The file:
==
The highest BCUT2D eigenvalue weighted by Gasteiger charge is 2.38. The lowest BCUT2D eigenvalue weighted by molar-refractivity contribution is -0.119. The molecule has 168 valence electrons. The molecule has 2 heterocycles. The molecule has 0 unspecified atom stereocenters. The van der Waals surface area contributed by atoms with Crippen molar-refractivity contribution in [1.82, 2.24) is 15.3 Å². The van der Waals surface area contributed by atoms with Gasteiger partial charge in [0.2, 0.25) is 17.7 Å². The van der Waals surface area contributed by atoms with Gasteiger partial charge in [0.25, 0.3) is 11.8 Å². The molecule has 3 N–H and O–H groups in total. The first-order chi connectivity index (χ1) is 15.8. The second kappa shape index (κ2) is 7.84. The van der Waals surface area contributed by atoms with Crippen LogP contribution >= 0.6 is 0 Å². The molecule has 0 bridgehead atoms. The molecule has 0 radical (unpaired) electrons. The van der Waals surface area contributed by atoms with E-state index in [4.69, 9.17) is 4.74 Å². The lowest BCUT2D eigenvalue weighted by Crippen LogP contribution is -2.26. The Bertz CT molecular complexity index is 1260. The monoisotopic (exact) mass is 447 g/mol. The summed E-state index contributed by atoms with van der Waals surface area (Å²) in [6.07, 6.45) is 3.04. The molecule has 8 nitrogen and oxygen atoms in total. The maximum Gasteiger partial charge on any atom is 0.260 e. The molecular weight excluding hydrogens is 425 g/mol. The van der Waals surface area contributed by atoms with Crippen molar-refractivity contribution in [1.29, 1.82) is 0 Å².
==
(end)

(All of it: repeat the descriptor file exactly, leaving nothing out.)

The highest BCUT2D eigenvalue weighted by Gasteiger charge is 2.38. The lowest BCUT2D eigenvalue weighted by molar-refractivity contribution is -0.119. The molecule has 168 valence electrons. The molecule has 2 heterocycles. The molecule has 0 unspecified atom stereocenters. The van der Waals surface area contributed by atoms with Crippen molar-refractivity contribution in [1.82, 2.24) is 15.3 Å². The van der Waals surface area contributed by atoms with Gasteiger partial charge in [0.2, 0.25) is 17.7 Å². The van der Waals surface area contributed by atoms with Gasteiger partial charge in [0.25, 0.3) is 11.8 Å². The molecule has 3 N–H and O–H groups in total. The first-order chi connectivity index (χ1) is 15.8. The second kappa shape index (κ2) is 7.84. The van der Waals surface area contributed by atoms with Crippen LogP contribution >= 0.6 is 0 Å². The molecule has 0 bridgehead atoms. The molecule has 0 radical (unpaired) electrons. The van der Waals surface area contributed by atoms with E-state index in [4.69, 9.17) is 4.74 Å². The lowest BCUT2D eigenvalue weighted by Crippen LogP contribution is -2.26. The Bertz CT molecular complexity index is 1260. The monoisotopic (exact) mass is 447 g/mol. The summed E-state index contributed by atoms with van der Waals surface area (Å²) in [6.07, 6.45) is 3.04. The molecule has 8 nitrogen and oxygen atoms in total. The maximum Gasteiger partial charge on any atom is 0.260 e. The molecular weight excluding hydrogens is 425 g/mol. The van der Waals surface area contributed by atoms with Crippen molar-refractivity contribution in [1.29, 1.82) is 0 Å².